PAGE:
Three Uses For Grass Clippings In The Garden

At this time of year you can almost see the grass growing and in larger gardens it can be difficult to keep on top of the mowing. While it can be lovely to leave some grass to grow and become a haven for wildlife, most gardeners will want to have at least a small area of lawn. A lawn is not only a pleasant thing to look at, it is also a useful resource. Grass grows quickly and therefore, can provide a high level of biomass. That biomass can be channelled back into the system to help other areas of your garden. Keen gardeners, especially those growing their own, should never dispose of grass clippings. Here are three ways to use those clippings to your advantage:


Compost PileAdd Mown Grass To Your Compost Heap


One of the easiest and most simple ways to gain the benefit of the high nitrogen content and other nutrients available in the grass is to put it on your compost heap. You should, however, always make sure that you add it in thin layers, separated by cardboard or other carbon-rich materials. If you add grass clippings in too large a volume and do not mix them into your compost then they can end up a sludgy, slimy mess. Layer with cardboard waste from your home, however, and you will create a good, balanced compost that can be used to enrich your soil next spring.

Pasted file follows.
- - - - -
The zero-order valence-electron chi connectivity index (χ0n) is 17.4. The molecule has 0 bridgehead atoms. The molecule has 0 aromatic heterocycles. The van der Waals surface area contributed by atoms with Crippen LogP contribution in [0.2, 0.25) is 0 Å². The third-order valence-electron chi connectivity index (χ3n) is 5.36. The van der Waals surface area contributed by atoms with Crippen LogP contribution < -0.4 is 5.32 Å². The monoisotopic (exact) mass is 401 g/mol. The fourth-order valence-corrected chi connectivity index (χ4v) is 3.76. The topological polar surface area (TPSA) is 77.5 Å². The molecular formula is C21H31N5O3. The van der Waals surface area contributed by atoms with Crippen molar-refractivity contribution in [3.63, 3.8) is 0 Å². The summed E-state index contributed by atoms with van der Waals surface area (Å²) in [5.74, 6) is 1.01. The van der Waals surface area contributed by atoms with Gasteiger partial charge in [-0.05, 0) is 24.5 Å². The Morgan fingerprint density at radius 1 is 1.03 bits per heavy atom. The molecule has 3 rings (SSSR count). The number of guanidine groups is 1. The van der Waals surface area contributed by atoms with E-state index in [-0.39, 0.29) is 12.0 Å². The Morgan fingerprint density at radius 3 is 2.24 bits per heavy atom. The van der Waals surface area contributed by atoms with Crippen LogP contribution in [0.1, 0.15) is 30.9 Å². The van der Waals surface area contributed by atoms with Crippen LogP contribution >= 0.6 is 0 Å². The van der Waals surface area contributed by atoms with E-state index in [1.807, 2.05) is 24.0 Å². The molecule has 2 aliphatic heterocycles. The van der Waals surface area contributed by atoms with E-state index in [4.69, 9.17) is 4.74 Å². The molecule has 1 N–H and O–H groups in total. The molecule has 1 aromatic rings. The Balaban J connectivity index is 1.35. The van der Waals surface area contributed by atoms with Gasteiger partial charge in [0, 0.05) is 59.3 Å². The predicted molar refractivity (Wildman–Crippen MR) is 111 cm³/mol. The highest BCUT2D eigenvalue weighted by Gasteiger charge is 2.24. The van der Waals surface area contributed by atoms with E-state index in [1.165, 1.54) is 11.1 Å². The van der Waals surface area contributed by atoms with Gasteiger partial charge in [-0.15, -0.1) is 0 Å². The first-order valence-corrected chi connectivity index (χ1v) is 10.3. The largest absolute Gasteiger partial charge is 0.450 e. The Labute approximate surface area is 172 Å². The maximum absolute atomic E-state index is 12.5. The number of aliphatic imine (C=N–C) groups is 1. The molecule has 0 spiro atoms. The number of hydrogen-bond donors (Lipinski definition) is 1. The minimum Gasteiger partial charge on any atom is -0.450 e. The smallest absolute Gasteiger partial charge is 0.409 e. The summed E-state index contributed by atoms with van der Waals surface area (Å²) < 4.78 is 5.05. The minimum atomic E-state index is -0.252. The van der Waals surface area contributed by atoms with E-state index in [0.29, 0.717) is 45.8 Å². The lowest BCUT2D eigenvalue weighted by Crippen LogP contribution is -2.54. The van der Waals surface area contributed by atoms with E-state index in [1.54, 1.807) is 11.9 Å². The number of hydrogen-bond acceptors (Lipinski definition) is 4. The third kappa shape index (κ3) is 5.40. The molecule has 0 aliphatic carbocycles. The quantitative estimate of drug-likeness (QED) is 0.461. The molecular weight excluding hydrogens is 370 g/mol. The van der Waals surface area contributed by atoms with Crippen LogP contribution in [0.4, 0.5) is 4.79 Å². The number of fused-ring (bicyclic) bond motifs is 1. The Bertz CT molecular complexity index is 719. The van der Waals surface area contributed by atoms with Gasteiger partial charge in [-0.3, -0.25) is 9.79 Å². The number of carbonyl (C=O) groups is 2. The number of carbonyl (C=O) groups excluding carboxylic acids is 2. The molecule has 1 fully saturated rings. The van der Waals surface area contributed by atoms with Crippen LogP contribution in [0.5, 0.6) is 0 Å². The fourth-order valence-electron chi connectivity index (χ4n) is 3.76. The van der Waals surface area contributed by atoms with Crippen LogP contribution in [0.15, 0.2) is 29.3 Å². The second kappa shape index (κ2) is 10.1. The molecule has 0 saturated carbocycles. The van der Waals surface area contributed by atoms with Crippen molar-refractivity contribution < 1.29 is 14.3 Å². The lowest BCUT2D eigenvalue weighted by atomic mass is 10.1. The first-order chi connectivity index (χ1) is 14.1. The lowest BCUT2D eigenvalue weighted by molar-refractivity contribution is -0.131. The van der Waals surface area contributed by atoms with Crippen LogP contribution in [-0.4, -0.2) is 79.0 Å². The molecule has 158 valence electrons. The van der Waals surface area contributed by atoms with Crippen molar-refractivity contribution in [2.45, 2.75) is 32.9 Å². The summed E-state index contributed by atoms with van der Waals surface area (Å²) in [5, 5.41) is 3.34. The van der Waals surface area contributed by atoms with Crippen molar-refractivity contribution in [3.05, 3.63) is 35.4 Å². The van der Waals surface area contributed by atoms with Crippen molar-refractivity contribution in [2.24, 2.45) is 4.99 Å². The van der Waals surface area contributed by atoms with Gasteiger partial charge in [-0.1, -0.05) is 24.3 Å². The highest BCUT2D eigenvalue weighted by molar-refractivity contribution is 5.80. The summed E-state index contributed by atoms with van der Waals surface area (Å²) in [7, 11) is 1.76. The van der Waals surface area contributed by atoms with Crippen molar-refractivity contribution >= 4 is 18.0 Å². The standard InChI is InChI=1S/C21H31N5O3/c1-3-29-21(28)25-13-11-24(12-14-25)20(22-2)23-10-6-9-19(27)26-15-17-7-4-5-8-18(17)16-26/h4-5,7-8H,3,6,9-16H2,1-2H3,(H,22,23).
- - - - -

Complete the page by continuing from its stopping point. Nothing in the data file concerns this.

Grass MulchUse Lawn Clippings As A Mulch


Lawn clippings can also aid your soil when placed directly on it. When dried out on the lawn and then spread around your vegetable patch, trees or leafy shrubs on your garden borders, grass will act as a useful mulch. Be sure to spread it in thin layers and only around sturdy plants that want a nitrogen boost. Grass that is too thick or wet can become a hiding place for slugs during the day, though a thinner layer will not have this problem but will still help to retain moisture in the soil and feed the plants.


Make A Liquid Lawn Clippings Fertiliser


Another way to release the goodness from grass is to turn it into a liquid feed. To do this, simply choose a large butt, barrel, drum or bin, place the grass (and any weeds you have) within and cover with water. Cover, and allow the mix to rot down for a few days. Water soluble nutrients will leach into the water making a useful nitrogen rich feed. The benefit of this method is that after two or three days (no longer) when you drain off the feed for use in the garden, you can still add the grass to your compost heap.

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